It was while Johnson was in Lucknow that he came across the poet Mīr Qamar al-Dīn Minnat. Minnat was a pupil of the Persian poet Shams al-Dīn Faqīr and was brought up in Delhi by his aunt who was married to the Islamic scholar and reformer Shāh Waliullāh. The deteriorating political situation in Delhi led him to move to Lucknow in 1191 (1777/78) where he met Richard Johnson who introduced him to the Governor-General Warren Hastings. Minnat wrote poetry in Persian and Urdu which included a Dīvān (selected poems) and a Persian version in verse, Qiṣṣah-i Hīr u Ranjhā, of a Panjabi tale, which he composed in 1781 at Johnson's request. He died in Calcutta in 1792 or 1793.
Portrait, presumed to be of the poet Qamar al-Dīn Minnat, by an unknown artist. In Falk and Archer (details below) he has been mistakenly identified as Nizam ʻAlī Khān (BL Or.6633, f. 136r).
The fly leaf to Minnat's translation of Hīr u Ranjhā, inscribed by Johnson: “The tale of Hire Ranja versified by Meer Cummur uldeen at the desire of R.J.” (BL IO Islamic 1318, f. 27r).
The British Library has two copies of Minnat’s Dīvān, both dating from the author’s lifetime. One, IO Islamic 54, unillustrated but containing lavishly illuminated openings, belonged to Johnson himself.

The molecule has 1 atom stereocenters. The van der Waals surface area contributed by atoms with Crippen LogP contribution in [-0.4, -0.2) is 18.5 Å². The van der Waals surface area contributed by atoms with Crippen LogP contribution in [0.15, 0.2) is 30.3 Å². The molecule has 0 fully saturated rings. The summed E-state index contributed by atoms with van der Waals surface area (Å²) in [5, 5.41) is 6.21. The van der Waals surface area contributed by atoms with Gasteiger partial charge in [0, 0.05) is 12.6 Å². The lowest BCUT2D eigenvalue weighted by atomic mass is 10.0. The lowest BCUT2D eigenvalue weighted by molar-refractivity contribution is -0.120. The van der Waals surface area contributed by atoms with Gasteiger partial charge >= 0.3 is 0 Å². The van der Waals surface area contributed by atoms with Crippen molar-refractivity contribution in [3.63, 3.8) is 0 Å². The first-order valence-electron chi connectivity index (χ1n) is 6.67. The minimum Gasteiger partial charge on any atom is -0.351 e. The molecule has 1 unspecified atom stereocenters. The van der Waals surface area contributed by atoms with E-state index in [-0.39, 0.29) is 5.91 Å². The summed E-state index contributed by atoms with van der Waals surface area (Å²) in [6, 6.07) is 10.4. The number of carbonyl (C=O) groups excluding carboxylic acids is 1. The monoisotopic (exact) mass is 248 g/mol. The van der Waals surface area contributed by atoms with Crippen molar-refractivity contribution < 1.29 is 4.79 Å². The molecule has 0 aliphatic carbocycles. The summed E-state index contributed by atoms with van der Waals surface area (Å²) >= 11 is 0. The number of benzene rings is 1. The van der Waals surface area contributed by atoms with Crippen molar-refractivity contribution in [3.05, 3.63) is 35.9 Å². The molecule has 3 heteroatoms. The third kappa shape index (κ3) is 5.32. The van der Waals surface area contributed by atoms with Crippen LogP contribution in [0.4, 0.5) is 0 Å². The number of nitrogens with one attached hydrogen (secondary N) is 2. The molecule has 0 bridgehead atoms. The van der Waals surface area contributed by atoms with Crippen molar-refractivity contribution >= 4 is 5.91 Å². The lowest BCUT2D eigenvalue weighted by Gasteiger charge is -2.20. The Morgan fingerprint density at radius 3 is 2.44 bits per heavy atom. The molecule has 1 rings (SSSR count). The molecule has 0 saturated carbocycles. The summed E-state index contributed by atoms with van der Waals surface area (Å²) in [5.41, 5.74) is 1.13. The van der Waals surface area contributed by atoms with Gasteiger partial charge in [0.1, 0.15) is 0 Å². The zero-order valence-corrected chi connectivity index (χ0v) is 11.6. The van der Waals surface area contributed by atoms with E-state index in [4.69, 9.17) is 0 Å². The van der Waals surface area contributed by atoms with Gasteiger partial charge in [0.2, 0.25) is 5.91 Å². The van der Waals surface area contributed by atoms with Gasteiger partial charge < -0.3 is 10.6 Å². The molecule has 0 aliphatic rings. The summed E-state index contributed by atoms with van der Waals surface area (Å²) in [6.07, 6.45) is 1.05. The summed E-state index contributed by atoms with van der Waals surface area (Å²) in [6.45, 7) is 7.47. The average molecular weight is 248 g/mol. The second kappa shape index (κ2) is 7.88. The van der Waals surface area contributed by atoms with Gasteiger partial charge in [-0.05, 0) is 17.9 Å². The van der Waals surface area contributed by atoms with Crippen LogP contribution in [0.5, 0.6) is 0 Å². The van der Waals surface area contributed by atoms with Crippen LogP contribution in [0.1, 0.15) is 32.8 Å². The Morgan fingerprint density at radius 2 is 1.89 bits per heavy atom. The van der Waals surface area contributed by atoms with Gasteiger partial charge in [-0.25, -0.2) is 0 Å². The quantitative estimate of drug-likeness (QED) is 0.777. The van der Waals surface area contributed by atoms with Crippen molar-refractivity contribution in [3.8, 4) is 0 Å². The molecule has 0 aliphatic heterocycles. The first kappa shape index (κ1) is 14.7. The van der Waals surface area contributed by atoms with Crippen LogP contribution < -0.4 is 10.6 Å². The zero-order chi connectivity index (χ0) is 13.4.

The opening pages of Johnson's personal copy of the Dīvān of Minnat (BL IO Islamic 54, ff.1v-2r)
The other, Or. 6633, containing a slightly different collection of texts, includes odes (qaṣīdas) in praise of Johnson (ff. 67v-68v – click here to see Text of Ode to Johnson), Warren Hastings (ff. 66r-67v) and Sir William Jones (ff. 68v-69v) in addition to 13 portraits, among them Warren Hastings, the Nawab of Awadh Āṣaf al-Dawlah (r. 1775-97), his ministers Ḥasan Riẓā Khān and Amīr al-Dawlah Ḥaydar Beg Khān Bahādur, and the Nizam of Hyderabad Nizam ʻAlī Khān (r. 1762-1803). For full details of the illustrations in this manuscript see Titley, p. 120.